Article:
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Hans Scherfig: Den forsvundne fuldmægtig (The Missing Bureaucrat)

Scherfig uses the detective story form to tell his story (invariably criticism of the bourgeoise) and he does it to great effect here. The book is written in a matter-of-fact, unemotional way, almost like a journalistic article, reporting on two apparently unrelated disappearances/deaths in Copenhagen. Indeed, we get a brief summary of the story right at the beginning. The first concerns Teodor Amsted. Amsted is a Head Clerk in the War Department. He is a respectable man, devoted to his job and family and very punctilious in all that he does. He has been married for eighteen years and, in all that time, he has never spent a night away from his wife. They have a thirteen-year old son, Leif. Amsted leaves his office punctually at five o’clock every day and arrives home exactly twenty minutes later. If the weather is bad, he may take the bus but this does not save him any time. Only once in all his eighteen years has he not arrived home at 5.20 p.m. and that was when he had an abscess in his tooth and he had to leave early to go to the dentist. So when he does not arrive home at 5.20 and is still not there much later, Mrs Amsted is very concerned. Eventually, she calls the police. They learn that he left work at 2 p.m., after receiving a letter from a courier. However, there is no trace of him in the local hospitals, no indication from whom the letter came and no sign of him. However, his office do receive a suicide note from him but, because of their internal letter-opening procedures, it is not seen immediately.

A few days later the police receive the report of a second disappearance. A landlady, Mrs Møller, reports that her tenant, Mikael Mogensen, has disappeared, owing her fifteen kroner. Mogensen is something of a tramp. He has no visible means of support though, occasionally, seems to have money. He has only one set of clothes, very dirty. He sleeps on the floor. However, he is clearly an educated man, as he reads in various languages, has been known to ask the newsagent for the London Times and has several books in his room. It seems that he had some money shortly before his disappearance and had something of a party just before. The police are understandably less concerned about Mogensen than about Amsted. A few days later, an army patrol, looking for an unexploded shell after an exercise, finds the remains of a man who has been almost completely blown apart. However, his watch and bits of clothing are found. The clothing is a special cloth, made in London but sold by only one tailor in Copenhagen. It was worn by Amsted. The watch is clearly his. In short, it seems clear that the body is Amsted’s. But who killed him? It seems to have been suicide as it appears that he had placed the explosives around his body and in his pockets as well as in his mouth. However, there seems to be no reason why Amsted would have killed himself. The police eventually make a few connections between the two disappearances/deaths but cannot explain what happened and where Mogensen is.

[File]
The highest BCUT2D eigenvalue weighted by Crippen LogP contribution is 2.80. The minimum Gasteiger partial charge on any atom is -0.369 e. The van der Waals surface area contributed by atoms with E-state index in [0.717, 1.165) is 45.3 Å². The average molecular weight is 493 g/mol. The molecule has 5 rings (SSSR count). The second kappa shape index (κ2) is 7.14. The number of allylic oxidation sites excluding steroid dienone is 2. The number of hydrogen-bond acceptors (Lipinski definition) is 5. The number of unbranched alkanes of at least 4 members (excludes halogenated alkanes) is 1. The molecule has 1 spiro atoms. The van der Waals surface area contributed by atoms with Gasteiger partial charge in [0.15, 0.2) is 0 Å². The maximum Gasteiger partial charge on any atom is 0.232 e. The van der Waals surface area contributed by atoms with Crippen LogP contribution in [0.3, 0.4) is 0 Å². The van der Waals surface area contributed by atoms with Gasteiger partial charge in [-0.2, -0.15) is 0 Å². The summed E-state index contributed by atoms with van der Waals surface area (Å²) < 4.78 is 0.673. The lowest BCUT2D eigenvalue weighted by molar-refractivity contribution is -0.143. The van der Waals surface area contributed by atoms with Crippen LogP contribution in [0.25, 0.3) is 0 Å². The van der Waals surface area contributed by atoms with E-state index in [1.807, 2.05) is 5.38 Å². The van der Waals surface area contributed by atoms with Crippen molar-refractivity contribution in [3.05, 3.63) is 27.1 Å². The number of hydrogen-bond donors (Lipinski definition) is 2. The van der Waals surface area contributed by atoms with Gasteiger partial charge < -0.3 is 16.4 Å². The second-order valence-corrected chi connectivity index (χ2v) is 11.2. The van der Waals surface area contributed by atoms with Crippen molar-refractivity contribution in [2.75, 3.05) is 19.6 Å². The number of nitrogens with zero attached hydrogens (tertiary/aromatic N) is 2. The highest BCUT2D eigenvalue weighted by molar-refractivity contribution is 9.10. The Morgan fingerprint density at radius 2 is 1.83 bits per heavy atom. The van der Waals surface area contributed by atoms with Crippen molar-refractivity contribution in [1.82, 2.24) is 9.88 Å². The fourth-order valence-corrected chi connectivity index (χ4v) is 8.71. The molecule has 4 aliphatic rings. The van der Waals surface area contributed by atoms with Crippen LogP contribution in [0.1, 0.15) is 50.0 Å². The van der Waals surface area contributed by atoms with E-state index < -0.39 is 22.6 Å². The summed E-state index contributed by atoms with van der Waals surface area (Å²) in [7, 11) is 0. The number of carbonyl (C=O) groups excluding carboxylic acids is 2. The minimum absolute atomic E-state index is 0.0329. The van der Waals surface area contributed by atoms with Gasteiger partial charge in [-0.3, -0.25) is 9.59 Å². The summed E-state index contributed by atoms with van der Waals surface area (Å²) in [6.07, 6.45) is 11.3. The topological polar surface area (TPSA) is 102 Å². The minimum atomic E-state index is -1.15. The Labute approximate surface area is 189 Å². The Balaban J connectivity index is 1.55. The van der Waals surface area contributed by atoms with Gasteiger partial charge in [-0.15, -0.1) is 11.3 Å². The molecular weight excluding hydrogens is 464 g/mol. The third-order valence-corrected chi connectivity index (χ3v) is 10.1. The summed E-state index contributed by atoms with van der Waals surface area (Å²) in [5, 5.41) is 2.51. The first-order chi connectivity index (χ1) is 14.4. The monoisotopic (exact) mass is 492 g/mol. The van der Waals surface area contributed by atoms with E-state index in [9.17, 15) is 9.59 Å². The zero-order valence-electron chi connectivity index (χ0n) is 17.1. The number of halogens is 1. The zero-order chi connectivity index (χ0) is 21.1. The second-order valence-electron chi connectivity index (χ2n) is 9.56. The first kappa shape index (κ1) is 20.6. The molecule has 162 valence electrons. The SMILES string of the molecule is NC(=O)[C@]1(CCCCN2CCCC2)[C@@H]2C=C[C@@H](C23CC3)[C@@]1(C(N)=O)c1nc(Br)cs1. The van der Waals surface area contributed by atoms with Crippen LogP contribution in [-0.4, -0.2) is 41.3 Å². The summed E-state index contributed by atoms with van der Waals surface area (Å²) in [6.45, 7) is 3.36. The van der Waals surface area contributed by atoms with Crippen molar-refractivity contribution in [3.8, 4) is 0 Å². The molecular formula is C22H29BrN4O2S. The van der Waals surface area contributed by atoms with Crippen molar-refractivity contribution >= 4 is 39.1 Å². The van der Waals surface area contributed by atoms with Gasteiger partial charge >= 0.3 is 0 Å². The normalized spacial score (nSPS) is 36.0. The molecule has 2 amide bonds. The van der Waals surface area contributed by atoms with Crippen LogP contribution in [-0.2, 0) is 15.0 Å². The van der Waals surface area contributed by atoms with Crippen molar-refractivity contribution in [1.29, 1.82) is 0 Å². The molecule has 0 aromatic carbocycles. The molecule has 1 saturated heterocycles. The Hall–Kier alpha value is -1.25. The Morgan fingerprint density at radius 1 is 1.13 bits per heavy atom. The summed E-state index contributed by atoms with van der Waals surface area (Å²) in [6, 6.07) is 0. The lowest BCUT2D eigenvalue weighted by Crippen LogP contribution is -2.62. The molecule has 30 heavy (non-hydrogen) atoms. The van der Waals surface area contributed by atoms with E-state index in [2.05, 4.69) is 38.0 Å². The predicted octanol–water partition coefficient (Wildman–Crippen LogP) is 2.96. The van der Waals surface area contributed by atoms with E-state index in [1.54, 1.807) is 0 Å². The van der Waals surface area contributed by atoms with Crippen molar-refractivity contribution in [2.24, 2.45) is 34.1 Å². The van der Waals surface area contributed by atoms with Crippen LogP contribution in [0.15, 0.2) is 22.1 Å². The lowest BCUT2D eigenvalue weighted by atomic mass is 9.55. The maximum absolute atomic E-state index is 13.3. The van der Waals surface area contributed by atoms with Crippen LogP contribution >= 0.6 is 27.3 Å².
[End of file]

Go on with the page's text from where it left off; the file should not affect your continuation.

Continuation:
The story then jumps to the rural area, where Herbert Johnson, apparently a Dane who had emigrated to the United States, is now returning to his home country to spend the rest of his days. He rents a room in Jens Jensen’s farm. Jensen is a widower and lives with his adult daughter, Karen. The Jensens are very quiet people which seems to suit Johnson, who likes only to walk and enjoy an easy life. But who is Johnson? He takes to walking and then starts collecting pond life for a mini-aquarium, something that he had not been able to have as a child or, indeed, in his married life. The locals, somewhat reluctantly, accept him.

But the point of this novel is to mock the bourgeoisie. The police come out well but the others do not. For example, when one of the detectives visits Amsted’s office, no-one seems to now where the office is, till, finally a cleaner directs him. When he gets there, the first two people he speaks to are fast asleep while the third is reading Treasure Island. The punctilious nature of Amsted is certainly mocked but, after his death, Mrs Amsted is mocked even more, particularly when she takes up spiritualism, to get in touch with her late husband which, of course, she does, with the aid of a spiritualist. Scherfig strongly makes the point that the bourgeois life is constraining, hypocritical and narrow-minded and that the bourgeois achieve nothing. Even Mogensen is compared favourably, for at least he has his individual freedom. We shall meet him again in Scherfig’s work.

Publishing history

First published by Gyldendal in 1938
First published in English by Fjord Press in 1988
Translated by Frank Hugus